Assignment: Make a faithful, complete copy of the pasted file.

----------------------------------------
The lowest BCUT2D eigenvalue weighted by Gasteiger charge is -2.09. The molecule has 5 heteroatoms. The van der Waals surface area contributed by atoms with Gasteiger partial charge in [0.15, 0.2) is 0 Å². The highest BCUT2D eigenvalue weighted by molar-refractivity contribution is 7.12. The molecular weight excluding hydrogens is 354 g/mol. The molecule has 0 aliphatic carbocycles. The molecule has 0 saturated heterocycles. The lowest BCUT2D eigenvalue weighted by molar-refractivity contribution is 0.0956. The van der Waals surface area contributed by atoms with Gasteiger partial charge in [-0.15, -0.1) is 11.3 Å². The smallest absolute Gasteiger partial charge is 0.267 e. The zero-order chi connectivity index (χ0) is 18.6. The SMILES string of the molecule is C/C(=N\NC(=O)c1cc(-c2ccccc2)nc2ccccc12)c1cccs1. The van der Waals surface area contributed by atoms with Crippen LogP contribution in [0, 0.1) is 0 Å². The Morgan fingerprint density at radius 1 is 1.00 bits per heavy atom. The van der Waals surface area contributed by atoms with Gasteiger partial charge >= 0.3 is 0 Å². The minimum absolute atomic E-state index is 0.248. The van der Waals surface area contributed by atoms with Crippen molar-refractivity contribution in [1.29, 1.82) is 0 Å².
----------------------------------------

The lowest BCUT2D eigenvalue weighted by Gasteiger charge is -2.09. The molecule has 5 heteroatoms. The van der Waals surface area contributed by atoms with Gasteiger partial charge in [0.15, 0.2) is 0 Å². The highest BCUT2D eigenvalue weighted by molar-refractivity contribution is 7.12. The molecular weight excluding hydrogens is 354 g/mol. The molecule has 0 aliphatic carbocycles. The molecule has 0 saturated heterocycles. The lowest BCUT2D eigenvalue weighted by molar-refractivity contribution is 0.0956. The van der Waals surface area contributed by atoms with Gasteiger partial charge in [-0.15, -0.1) is 11.3 Å². The smallest absolute Gasteiger partial charge is 0.267 e. The zero-order chi connectivity index (χ0) is 18.6. The SMILES string of the molecule is C/C(=N\NC(=O)c1cc(-c2ccccc2)nc2ccccc12)c1cccs1. The van der Waals surface area contributed by atoms with Crippen LogP contribution in [0, 0.1) is 0 Å². The Morgan fingerprint density at radius 1 is 1.00 bits per heavy atom. The van der Waals surface area contributed by atoms with Gasteiger partial charge >= 0.3 is 0 Å². The minimum absolute atomic E-state index is 0.248. The van der Waals surface area contributed by atoms with Crippen molar-refractivity contribution in [1.29, 1.82) is 0 Å².